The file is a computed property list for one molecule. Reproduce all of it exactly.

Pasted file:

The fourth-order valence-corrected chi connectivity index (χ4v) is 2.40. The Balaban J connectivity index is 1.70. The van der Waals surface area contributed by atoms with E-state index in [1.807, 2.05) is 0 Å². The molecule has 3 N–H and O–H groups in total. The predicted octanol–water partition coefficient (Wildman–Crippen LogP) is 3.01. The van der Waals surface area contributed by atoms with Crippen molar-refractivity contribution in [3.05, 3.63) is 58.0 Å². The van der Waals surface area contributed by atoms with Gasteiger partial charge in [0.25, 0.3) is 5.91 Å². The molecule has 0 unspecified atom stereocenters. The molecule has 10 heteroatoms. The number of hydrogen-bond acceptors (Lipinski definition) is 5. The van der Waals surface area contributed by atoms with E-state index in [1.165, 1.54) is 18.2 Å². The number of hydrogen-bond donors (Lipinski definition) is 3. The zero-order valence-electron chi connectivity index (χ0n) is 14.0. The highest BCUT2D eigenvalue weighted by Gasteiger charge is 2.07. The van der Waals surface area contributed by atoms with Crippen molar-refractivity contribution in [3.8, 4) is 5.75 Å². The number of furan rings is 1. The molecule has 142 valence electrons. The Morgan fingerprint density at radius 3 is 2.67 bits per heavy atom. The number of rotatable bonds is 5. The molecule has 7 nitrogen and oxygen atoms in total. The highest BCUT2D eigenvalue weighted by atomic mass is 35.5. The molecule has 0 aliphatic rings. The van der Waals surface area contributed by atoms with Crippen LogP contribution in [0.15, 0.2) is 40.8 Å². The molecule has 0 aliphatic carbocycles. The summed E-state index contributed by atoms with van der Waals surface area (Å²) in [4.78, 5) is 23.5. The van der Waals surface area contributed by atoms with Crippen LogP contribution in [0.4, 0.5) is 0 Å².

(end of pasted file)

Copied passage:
The fourth-order valence-corrected chi connectivity index (χ4v) is 2.40. The Balaban J connectivity index is 1.70. The van der Waals surface area contributed by atoms with E-state index in [1.807, 2.05) is 0 Å². The molecule has 3 N–H and O–H groups in total. The predicted octanol–water partition coefficient (Wildman–Crippen LogP) is 3.01. The van der Waals surface area contributed by atoms with Crippen molar-refractivity contribution in [3.05, 3.63) is 58.0 Å². The van der Waals surface area contributed by atoms with Gasteiger partial charge in [0.25, 0.3) is 5.91 Å². The molecule has 0 unspecified atom stereocenters. The molecule has 10 heteroatoms. The number of hydrogen-bond acceptors (Lipinski definition) is 5. The van der Waals surface area contributed by atoms with E-state index in [1.165, 1.54) is 18.2 Å². The number of hydrogen-bond donors (Lipinski definition) is 3. The zero-order valence-electron chi connectivity index (χ0n) is 14.0. The highest BCUT2D eigenvalue weighted by Gasteiger charge is 2.07. The van der Waals surface area contributed by atoms with Crippen molar-refractivity contribution in [3.8, 4) is 5.75 Å². The number of furan rings is 1. The molecule has 142 valence electrons. The Morgan fingerprint density at radius 3 is 2.67 bits per heavy atom. The number of rotatable bonds is 5. The molecule has 7 nitrogen and oxygen atoms in total. The highest BCUT2D eigenvalue weighted by atomic mass is 35.5. The molecule has 0 aliphatic rings. The van der Waals surface area contributed by atoms with Crippen LogP contribution in [0.15, 0.2) is 40.8 Å². The molecule has 0 aliphatic carbocycles. The summed E-state index contributed by atoms with van der Waals surface area (Å²) in [4.78, 5) is 23.5. The van der Waals surface area contributed by atoms with Crippen LogP contribution in [0.4, 0.5) is 0 Å².